Mars Chassigny Commemorative 2013 20 gram .999 Silver Coin Fiji Mintage Cosmic Fireballs Collection
On Offer: 20 gram coin of .999 fine silver minted by the government of Fiji in 2013, in commemoration of the Chassigny meteorite observed fall on October 3, 1815 in France. This coin is legal tender in Fiji, with a face value of $10, though its collectable value is much greater.
Official Name: Chassigny
Type: Martian Chassignite
Witnessed Fall Date: October 3, 1815
Mintage: 999 coins made.
On October 3, 1815, around 10:00 am, a meteor went through the sky and a noise similar to a shooting was heard. A man, working in a vineyard in Chassigny, observed the phenomena and saw a rocky mass fall 400 m from him. The meteorite exploded on impact and the inhabitants of the village hastened to recover the fragments. Another witness claimed to have seen other stones thrown in the air in all directions. A second large piece was found a week later, 160 m from the first one.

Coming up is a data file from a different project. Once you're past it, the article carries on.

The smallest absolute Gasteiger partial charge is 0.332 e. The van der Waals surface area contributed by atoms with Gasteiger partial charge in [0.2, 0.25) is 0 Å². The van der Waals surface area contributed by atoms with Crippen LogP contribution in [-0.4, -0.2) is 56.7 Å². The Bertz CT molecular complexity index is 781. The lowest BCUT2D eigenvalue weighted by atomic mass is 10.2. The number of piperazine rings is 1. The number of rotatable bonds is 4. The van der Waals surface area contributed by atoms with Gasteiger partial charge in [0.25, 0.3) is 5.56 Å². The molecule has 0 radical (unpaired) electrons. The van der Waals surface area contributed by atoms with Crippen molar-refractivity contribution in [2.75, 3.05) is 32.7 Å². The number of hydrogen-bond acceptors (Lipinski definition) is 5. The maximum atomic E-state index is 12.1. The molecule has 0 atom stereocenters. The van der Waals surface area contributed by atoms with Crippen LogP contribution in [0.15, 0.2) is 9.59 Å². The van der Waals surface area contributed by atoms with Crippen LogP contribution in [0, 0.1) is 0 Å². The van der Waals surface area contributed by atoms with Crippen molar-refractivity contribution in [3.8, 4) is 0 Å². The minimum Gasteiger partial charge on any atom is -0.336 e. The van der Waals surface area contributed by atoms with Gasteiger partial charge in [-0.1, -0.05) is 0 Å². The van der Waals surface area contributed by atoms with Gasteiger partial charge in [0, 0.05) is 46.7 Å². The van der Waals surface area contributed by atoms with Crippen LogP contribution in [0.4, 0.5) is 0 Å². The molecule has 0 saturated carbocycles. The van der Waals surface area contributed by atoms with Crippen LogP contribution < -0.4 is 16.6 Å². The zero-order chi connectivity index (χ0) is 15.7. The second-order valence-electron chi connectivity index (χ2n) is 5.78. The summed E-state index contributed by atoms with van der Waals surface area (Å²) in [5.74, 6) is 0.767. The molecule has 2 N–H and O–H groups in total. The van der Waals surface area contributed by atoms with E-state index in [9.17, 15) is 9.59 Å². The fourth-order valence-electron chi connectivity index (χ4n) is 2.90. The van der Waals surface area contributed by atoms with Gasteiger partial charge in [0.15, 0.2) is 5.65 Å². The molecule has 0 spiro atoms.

The place where the phenomena occurred is located at a place called "Sous Prêle," halfway between Chassigny and the Bois de Moremaine. Fortunately, Mr. Pistollet, a doctor in Langres, who arrived two days after the fall, carried out a real field investigation, while collecting many fragments of the meteorite; this prevented this meteorite from being forgotten.
The total recorded mass of Chassigny is four kilograms. This is the total mass of all the fragments collected by Mr. Pistollet. There is no evidence that the pieces were weighed precisely. Mr Pistollet believed that about eight kilograms fell, based on the missing pieces of a one kilogram specimen he obtained. Of the 4 kg initially recovered, now less than a kilogram is preserved.
"Chassigny is the meteorite for which the chassignites are named, and gives rise to the "C" in the name of the SNC group of meteorites. Chassigny is an olivine cumulate rock (dunite). It consists almost entirely of olivine with intercumulus pyroxene, feldspar, and oxides. It was the only known chassignite until NWA2737 was found in the Moroccan Sahara in northwest Africa.
Chassigny is particularly important because, unlike most SNCs, its noble gas composition differs from that in the current Martian atmosphere. These differences are presumably due to its cumulate (mantle-derived) nature."
What you get: One Fiji Cosmic Fireballs 2013 Mars Chassigny Meteorite Commemorative Silver Coin as shown.
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